No actually what I am referring to is little clusters of crosses that are all of the same design and purpose, like it was one crash with a family of victims. They will literally have a tall cross, a less-tall cross, and two or three small crosses, all in a purposeful row. That said, it could still be at a particularly tricky bend or whatever.

What I have never seen is two or more memorials at the exact same sight that clearly indicate different accidents. A lot of sleeping at the wheel incidents, maybe?

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18-08-2017, 08:32 PM
RE: Roadside Memorials
When I drove along a particularly twisty road in France years ago, I saw life size, black, metal silhouettes on many of the bends, some of them in families. Part memorial, part warning, grim but effective.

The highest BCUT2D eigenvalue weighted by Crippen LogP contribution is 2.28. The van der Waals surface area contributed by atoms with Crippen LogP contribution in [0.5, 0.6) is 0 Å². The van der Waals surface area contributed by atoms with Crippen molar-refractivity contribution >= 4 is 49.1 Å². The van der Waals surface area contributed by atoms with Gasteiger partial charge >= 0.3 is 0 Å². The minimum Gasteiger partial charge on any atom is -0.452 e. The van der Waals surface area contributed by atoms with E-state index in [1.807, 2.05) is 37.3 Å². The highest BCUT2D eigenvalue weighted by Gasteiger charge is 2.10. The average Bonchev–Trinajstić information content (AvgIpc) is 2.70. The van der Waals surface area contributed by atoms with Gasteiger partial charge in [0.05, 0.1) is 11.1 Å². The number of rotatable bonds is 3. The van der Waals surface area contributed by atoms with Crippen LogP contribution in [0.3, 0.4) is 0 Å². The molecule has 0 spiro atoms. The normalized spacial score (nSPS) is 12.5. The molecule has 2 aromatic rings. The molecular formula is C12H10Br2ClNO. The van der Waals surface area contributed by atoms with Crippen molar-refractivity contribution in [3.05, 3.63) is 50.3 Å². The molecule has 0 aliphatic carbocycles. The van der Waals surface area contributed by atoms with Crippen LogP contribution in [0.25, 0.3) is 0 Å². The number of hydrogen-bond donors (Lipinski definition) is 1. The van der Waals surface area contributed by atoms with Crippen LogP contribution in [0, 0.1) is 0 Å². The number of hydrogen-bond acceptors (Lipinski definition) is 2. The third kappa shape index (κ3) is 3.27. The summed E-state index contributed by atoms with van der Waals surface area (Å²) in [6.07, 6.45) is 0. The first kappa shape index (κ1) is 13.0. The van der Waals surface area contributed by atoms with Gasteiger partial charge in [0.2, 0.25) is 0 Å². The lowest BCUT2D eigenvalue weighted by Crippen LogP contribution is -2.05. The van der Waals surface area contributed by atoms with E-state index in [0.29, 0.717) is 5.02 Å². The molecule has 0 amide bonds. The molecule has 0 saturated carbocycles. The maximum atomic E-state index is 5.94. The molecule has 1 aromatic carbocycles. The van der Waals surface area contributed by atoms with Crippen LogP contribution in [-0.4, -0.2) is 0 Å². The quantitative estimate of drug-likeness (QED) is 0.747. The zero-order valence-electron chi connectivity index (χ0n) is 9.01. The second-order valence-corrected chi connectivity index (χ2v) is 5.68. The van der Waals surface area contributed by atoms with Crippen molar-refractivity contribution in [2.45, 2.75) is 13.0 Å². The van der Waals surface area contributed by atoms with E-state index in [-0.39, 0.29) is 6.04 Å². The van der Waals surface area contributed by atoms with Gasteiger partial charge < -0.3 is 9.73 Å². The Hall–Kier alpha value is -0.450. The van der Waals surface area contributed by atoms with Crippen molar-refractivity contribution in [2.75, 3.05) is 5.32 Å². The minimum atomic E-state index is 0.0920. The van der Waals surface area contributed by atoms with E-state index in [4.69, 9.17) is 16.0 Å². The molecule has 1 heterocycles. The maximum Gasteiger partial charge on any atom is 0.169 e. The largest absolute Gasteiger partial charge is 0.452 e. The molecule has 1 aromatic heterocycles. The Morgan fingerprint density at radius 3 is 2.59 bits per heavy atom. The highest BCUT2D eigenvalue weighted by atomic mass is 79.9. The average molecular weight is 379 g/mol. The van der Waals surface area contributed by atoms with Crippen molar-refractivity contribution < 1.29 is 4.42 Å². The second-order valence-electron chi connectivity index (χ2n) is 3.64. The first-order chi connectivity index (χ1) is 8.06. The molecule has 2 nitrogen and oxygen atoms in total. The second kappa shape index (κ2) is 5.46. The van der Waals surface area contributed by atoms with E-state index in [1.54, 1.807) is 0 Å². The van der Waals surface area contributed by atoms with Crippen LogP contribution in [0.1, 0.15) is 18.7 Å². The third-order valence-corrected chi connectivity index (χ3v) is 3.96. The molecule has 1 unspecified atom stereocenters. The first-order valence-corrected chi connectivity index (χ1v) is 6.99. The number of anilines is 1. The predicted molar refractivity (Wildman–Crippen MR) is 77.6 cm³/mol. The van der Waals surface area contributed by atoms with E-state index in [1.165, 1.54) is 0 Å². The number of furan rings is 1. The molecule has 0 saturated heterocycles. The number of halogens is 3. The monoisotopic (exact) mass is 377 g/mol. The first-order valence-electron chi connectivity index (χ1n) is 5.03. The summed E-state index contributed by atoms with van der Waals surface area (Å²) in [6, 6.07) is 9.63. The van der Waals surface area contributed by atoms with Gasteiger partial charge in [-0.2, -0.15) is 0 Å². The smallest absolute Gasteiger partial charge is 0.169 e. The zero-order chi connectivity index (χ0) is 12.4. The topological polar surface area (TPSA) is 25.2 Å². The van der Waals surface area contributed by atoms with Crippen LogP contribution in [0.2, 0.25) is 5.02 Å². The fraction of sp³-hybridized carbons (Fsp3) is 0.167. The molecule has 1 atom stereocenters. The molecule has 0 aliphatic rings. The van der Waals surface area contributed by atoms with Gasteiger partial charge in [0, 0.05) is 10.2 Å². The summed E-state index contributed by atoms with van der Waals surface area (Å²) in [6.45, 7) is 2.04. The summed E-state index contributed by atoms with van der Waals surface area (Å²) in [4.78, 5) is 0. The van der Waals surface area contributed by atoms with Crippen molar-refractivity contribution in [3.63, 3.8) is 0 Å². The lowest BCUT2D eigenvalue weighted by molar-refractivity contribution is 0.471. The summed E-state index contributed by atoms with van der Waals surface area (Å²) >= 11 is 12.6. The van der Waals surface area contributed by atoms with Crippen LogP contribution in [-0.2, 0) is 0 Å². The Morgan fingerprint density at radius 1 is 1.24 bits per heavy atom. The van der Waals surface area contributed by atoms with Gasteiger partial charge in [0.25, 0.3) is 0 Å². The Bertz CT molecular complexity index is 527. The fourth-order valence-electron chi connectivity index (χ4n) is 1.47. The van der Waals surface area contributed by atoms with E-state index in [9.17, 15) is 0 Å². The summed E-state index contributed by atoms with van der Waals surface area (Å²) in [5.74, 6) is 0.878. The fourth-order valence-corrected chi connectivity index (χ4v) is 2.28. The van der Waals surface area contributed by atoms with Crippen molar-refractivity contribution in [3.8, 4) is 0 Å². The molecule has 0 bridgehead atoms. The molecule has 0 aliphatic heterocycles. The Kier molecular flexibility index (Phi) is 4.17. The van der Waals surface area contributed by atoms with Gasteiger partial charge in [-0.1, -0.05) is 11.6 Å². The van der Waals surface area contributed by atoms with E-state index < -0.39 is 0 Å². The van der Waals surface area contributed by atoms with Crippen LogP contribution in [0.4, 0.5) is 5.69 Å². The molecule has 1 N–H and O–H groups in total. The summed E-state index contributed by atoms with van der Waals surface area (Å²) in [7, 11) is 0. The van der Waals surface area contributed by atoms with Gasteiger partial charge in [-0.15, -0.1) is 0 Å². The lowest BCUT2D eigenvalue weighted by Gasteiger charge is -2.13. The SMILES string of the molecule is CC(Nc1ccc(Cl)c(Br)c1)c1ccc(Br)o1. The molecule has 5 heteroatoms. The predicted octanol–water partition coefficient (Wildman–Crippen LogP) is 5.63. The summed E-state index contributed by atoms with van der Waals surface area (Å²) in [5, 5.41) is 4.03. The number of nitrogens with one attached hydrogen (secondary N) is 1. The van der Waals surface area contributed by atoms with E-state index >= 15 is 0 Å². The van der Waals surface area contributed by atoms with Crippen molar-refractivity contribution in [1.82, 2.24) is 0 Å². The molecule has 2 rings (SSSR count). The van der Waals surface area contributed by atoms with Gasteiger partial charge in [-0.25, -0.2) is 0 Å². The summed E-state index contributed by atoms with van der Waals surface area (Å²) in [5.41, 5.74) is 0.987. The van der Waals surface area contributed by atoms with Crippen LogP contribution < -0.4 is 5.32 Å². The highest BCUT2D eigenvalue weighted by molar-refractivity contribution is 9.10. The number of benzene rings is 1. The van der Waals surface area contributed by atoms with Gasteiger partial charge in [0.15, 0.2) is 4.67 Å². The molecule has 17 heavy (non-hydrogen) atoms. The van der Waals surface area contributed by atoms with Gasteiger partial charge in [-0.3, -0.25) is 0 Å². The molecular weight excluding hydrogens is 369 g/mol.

Mourners building their own shrines at an accident black spot sounds like a recipe for a repeat disaster.

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20-08-2017, 12:15 AM
RE: Roadside Memorials
I live in California where roadside memorials are supposedly illegal, but you'd never know it from the sheer number of them lining the streets.

Honestly, I'm ambivalent about roadside memorials. On the one hand, I think they pose an unnecessary distraction on our already overcrowded streets and could possibly even be a safety hazard, especially if mourners are gathering and/or leaving mementos, etc. And as time passes, they usually end up becoming unsightly piles of trash that no one want to remove for fear of being disrespectful.

On the other hand, I can understand the desire to publicly honor the memory of a loved one. I just always thought that's what cemeteries were for